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Técnicas humanistas


Care to share in the ESOL class? Try humanistic techniques!
Gertrude Moskowitz To improve the self-image, personal relationships, and attitudes of foreign-language students, Y developed methods, courses, created materials, and conducted two research projects based on using humanistic communication activities to teach languages. The research indicated that students instructed with humanistic techniques improve significantly in their attitudes toward learning the target language, in their self-concept, and in their acceptance of their classmates. The activities helped overcome the fear and inhibition many felt in speaking in speaking the new language. They also increased the enthusiasm and motivation of teachers and students. I discovered that such techniques appeal to all ages and to many cultures because we all have the same basic needs: to feel good about ourselves, to be accepted, and to have close relationships —the very goals of humanistic activities. The focus of the lessons is the learners themselves: their feelings, hopes, memories, values, experiences -their very lives. Be yourself, accept yourself, discover yourself, and care for others are some of the underlying themes. Through the more personal, relevant communication which results, students recognize their strengths an those of one another. The end product: personal growth leads to growth in the target language. The following activities appear in a book of 120 humanistic techniques that I developed for language learning1 NAMES PEOPLE PLAY Humanistic purposes: To enable students to develop greater sensitivity into how classmates feel about their names and what they are called. Linguistic purposes: To practice structures related to giving one’s name, for example, “My name is ...” and “I used to be called ...” “and “I like ...” and “I don’t like ...” Levels: All levels Size of groups: Three to six, depending on the amount of time available Procedures: Inform the students that they are going to discuss a topic about which they probably have many feelings. You could introduce the activity this way: “Al of us were given a first name when we were born. We had no choice in this name. Yet this name represents us, stands for us, identifies us. When people say this name, we respond to it.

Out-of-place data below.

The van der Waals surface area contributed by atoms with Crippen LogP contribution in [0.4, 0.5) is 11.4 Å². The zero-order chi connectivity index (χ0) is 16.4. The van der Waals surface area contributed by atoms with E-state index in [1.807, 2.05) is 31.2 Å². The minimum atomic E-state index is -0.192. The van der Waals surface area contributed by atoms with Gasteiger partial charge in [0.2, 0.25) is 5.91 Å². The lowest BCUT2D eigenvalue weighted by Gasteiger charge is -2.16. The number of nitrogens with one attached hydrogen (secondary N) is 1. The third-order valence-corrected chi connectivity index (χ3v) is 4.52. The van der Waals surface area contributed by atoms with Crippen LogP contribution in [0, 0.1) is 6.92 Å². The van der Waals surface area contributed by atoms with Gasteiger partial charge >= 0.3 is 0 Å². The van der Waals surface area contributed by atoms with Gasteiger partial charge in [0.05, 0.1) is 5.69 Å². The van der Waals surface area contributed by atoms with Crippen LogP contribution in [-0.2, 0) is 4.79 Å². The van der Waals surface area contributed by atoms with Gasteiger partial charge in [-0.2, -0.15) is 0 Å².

Gertrude Moskowitz, Caring and Sharing in the Foreign Language Class: A Sourcebook on Humanistic Techniques. Rowley, Massachusetts: Newbury House Publishers, 1978. (This reference contains 120 humanistic activities, detailed guidelines for their use, instructions for training teachers, and humanistic vocabulary and quotes.) The three activities described in this article are, respectively, from pages 109-10 and 56